Living off the grid, providing your own power, is a tremendous feeling. On Totem, it’s one of the compelling aspects of life afloat, hand in hand with a more simple life and a lighter carbon footprint. Relying on our solar panels and wind turbine to supply power needs instead of plugging in is liberating.
That good juice from the sun and the wind is stored in our house battery bank. Currently, that bank has 660 amps total from six 220aH 6v AGM batteries. When we have steady trade winds, and sunny days, these meet our needs pretty well. For a long stretch, that’s been enough. We’re all power-watching hounds: even the kids understand the numbers on our electrical panel that show the voltage level in the house bank, and the net amperage being used or added at any given time.
Lately, we’re falling short on power needs. Part of it is generation. Part of it is use. Part of it is storage.
– On the generation side: as it happens, the equatorial zone where we find ourselves often has a lot of clouds- part of this whole convergence zone thing that produces squalls that increase seasonally, as they are now. Not great for solar power generation. It turns out isn’t known for having a lot of wind, either (you’ve heard of the doldrums?). There are windy squalls, yes, but they don’t last long; the steady trades aren’t here. The moniker “land below the wind” is well earned. We do have wind and sun and make power from both, just not at the level we’d like- but that’s relatively short term. Once we leave these low latitudes, we can more consistently generate green power.
– On the usage front: we’re simply using more energy now than we were back in 2008. Our biggest power hog is the refrigeration, which suffers mightily in the tropics: the 32 year old insulation is ineffective. Our needs are changing, too. As the kids get older, we’re losing more power to the #2 use after refrigeration: digital devices, primarily powering computers. That’s not going to change, so we have to.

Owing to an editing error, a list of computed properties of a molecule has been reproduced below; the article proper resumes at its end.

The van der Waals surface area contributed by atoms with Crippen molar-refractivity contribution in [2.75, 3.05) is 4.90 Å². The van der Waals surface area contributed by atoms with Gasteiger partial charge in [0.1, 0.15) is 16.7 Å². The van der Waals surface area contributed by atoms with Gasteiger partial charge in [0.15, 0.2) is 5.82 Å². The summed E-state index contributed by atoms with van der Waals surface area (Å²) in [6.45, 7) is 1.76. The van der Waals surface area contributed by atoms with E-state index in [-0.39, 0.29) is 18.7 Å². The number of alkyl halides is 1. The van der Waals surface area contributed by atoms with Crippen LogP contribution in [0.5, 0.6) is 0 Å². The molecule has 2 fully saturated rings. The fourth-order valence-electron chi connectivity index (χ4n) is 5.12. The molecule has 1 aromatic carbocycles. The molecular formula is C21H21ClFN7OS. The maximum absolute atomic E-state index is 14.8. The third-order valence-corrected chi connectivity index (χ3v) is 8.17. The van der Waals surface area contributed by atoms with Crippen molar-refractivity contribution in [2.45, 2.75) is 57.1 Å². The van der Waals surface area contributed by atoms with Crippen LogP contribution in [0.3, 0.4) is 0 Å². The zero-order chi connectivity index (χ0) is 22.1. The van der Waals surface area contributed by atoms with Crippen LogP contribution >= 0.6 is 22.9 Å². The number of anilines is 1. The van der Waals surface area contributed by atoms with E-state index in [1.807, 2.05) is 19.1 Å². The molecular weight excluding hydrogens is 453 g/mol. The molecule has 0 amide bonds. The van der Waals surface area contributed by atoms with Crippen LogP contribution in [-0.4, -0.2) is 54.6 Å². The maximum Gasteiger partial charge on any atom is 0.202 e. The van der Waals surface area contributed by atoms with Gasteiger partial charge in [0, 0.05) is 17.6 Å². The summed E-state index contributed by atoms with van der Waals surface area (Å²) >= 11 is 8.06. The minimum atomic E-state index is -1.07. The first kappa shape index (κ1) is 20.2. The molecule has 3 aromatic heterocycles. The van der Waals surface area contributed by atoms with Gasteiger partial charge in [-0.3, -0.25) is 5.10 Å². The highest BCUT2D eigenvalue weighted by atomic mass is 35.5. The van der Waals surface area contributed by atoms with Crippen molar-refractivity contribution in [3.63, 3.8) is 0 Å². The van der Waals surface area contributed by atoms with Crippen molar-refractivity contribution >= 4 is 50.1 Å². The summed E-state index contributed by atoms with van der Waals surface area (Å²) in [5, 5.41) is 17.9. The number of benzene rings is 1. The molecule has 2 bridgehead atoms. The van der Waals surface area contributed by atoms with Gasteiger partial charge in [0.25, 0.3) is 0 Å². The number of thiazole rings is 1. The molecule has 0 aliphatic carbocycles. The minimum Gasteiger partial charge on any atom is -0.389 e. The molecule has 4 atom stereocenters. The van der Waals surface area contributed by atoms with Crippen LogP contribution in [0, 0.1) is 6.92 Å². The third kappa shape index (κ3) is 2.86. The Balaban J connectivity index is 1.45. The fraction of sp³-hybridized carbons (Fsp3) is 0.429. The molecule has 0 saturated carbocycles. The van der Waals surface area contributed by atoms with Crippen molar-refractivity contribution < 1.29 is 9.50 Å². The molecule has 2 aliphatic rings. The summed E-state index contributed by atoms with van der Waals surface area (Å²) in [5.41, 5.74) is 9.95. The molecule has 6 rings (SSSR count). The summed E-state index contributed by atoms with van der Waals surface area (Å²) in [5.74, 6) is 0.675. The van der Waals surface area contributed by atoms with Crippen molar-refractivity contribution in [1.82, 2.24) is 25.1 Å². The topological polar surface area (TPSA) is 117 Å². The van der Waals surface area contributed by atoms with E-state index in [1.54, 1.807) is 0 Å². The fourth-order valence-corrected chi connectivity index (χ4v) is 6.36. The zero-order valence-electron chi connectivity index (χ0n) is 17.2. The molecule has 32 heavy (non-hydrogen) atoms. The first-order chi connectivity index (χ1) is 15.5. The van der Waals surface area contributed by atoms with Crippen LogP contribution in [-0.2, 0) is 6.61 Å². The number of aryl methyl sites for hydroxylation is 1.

– On the storage side: Totem’s house battery bank has been declining for a year. When marine batteries start to go, it’s possible to have a slow demise, but things can happen very very quickly. For a while, it was worrisome- juggling a lot of different projects on the boat, we weren’t sure when we’d be able to have the magic nexus of time and money to get a new set of batteries installed… but we had to. You don’t get a card to Pass Go wait once the batteries are dead.
The next few months are bringing a really exciting trifecta of power change to Totem. I never thought twice about our power use when we had a conventional land life, but I am positively tingly thinking about what’s coming up:
1. A Silentwind wind generator will soon significantly upgrade Totem’s wind power capability.
2. We are adding a solar panel. I big hearkin’ panel. It will double our solar-powered amps.
3. New batteries to replace our house bank are on on the way, and will increase our capacity by 50%.
This is huge. It’s going to take some work, but nothing we (or any self-sufficient cruiser) can’t handle, from building the box to hold the 600+ pounds of new batteries to installing the turbine and panels and wiring everything up.
What do you want to know about power on board? Who has solar, wind, or generators helping meet their needs? In the coming weeks, I’m going to get into detail on the work we’re doing and the changes that are happening to our own mini power grid, and want to make it as useful as possible.
Green energy fans like the Totem crew always like to read these posts on the Sailfeed website.
This article was syndicated from S/V Totem - a family sailing the world